Loving the Hell out of Myself – Part 6

December 20, 2017

Are you ready, willing and able to act like you’re courageous even when you don’t feel courageous?

“Real isn’t how you are made, said the Skin Horse.” “It’s a thing that happens to you…It doesn’t happen all at once…You become. It takes a long time.”

— The Velveteen Rabbit, Margery Williams

(New to this series? Start here.)

Recently, the technique of “faking it until you become it” was discussed in a personal development workshop I was presenting. A participant challenged me, asking if that concept isn’t contradictory to valuing and enabling your authentic self (one of the key messages of the workshop). I felt my response was inadequate, and in hindsight wished I’d thought of using the analogy of The Velveteen Rabbit.

The timeless child’s book written by Margery Williams in 1922 chronicles the story of a stuffed rabbit and his desire to become real. Just a few minutes before starting this blog, I challenged myself (for the nth time) to read the story aloud right through to the end with no tears and sniffles. I failed. So miserably that upon hearing my sobbing, Grizzly—the malamute sleeping on the floor beside me—got up and tenderly nudged my arm. (Apparently, dogs are very sensitive to the emotions of their peeps.)

What is it about a personal transformation story that gets me every time? I have the same reaction when I watch A Christmas Carol, the movie based on the Christmas ghost-story by Charles Dickens published in 1843. Maybe you know the story of Scrooge, a Victorian-era miser, taken by apparitions on a journey of self-redemption?

And then there’s the classic 1939 film, The Wizard of Oz; the four main characters traipsing down the yellow brick road of self-discovery arrive at the realization that what they set off to find was within each of them all along.

A third tearjerker is the 1962 movie, The Miracle Worker: specifically, the scene where the blind, deaf and mute young Helen Keller becomes enlightened at the water pump. In this life-altering aha moment, the concepts her teacher had been fruitlessly attempting to convey through the signing of words on Helen’s palm became real and understandable to Helen, opening up her world.

There are, or course, many, many powerful movies and stories of personal transformation. But perhaps because I was first introduced to these in my impressionable youth, they’re the one’s that have become indelibly etched into my psyche. Others may come to mind for you.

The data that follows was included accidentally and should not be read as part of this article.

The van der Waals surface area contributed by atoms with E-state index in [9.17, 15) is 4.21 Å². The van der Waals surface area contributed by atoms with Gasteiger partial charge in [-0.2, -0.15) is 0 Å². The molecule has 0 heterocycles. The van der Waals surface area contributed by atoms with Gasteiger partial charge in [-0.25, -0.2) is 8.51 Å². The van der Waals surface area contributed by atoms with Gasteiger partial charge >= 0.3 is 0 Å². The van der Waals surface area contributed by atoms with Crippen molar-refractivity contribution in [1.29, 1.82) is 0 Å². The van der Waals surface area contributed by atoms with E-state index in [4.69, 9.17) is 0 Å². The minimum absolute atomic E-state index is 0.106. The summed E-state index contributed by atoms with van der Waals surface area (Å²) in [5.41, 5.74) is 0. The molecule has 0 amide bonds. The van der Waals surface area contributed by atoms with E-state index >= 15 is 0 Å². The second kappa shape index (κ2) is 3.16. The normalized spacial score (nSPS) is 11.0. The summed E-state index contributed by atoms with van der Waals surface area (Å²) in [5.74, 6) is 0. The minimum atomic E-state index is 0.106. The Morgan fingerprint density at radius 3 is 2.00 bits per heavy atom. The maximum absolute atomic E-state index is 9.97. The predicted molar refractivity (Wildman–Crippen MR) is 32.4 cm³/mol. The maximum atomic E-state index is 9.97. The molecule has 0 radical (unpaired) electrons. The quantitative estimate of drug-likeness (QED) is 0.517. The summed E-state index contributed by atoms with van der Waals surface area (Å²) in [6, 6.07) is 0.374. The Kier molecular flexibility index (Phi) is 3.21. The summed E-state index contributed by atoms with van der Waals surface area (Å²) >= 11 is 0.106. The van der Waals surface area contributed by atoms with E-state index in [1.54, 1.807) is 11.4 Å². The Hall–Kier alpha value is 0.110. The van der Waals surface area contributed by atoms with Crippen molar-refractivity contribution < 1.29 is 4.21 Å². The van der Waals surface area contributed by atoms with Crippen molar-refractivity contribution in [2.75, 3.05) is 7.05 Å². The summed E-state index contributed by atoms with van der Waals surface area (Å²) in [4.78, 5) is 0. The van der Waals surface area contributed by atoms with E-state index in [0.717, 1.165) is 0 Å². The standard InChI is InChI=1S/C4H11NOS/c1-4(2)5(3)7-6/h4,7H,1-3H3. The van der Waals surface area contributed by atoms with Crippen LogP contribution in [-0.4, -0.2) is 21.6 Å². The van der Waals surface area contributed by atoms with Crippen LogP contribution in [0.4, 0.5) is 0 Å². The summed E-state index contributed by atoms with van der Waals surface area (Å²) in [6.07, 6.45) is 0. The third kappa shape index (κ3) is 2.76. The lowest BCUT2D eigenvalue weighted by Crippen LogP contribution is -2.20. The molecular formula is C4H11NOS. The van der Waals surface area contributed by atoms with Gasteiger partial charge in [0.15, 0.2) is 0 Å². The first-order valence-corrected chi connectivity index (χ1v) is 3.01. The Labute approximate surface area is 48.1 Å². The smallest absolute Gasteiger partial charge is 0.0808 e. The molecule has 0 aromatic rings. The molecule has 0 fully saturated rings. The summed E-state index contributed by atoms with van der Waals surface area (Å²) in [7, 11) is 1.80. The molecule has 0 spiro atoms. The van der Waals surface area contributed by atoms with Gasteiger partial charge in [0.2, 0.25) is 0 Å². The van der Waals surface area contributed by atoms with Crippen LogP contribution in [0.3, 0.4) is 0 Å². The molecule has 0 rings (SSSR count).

Why do their messages resonate with me so?  I believe it’s because they speak to the process of becoming real, more fully alive, on track to living my life purpose with joy. And it is indeed a process—a very exciting process, I’ve come to realize. A life-long process.

As the Skin Horse said to the Velveteen Rabbit, “Generally, by the time you are Real, most of your hair has been loved off, and your eyes drop out and you get loose in the joints and very shabby.” I do still have my hair and eyes, am somewhat loose in the joints and a little shabby. Even in my retirement years, I’m not there yet. I remain a work in progress.

In my previous blog I talked about acquiring the three components of the Triple-A GPS that guides us towards becoming unfcukwithable[1]: Authenticity, Awareness and Attitude. I shared how it takes time to become adept at using the GPS. But until we become more capable at employing it—until it becomes real and natural for us—this is where the “faking it” bit comes in.

I understand the workshop participant’s distaste for the term “faking it” and its connotations of being phony, deceitful, an imposter. That’s not what it means to me. I interpret “faking it” to mean “practicing it” or “acting as if”.

I act as if I am authentically me even when I don’t always yet feel comfortable in my own skin; as if I’m aware and mindful when I’m often still reminding myself in the moment to be aware of how I’m feeling in response to a circumstance; and, as if I’m happily choosing the right attitude towards something when my shadow side still wants to be bitchy or blamey about it.

Practice, practice, practice. It doesn’t make perfect, but it makes the Triple-As come more naturally. Really. Aristotle noticed this a long time ago. “We don’t act with virtue because we are virtuous, we are virtuous because we act with virtue,” he said (loosely translated). “We are what we repeatedly do.”

We become authentic when we act repeatedly with authenticity. We become courageous when we act repeatedly with courage. We become aware and mindful when we act repeatedly with awareness.

As I live the process of loving the hell out of myself to become unfcukwithable, I’m confidently “faking it.” I’m faking it as living authentically with awareness and choosing an empowering attitude morphs into my reality.  Why? Because the return on investment becomes increasingly greater.

What virtue or characteristic would you like to develop? In what ways will you go about acting as if you already possess it even when you don’t believe it’s really there?

Want to know what the return on investment is? Read on.

[1] Unfcukwithable: (adj.) when you’re truly at peace and in touch with yourself, and nothing anyone says or does bothers you, and no negativity or drama can touch you. (Urban Dictionary)

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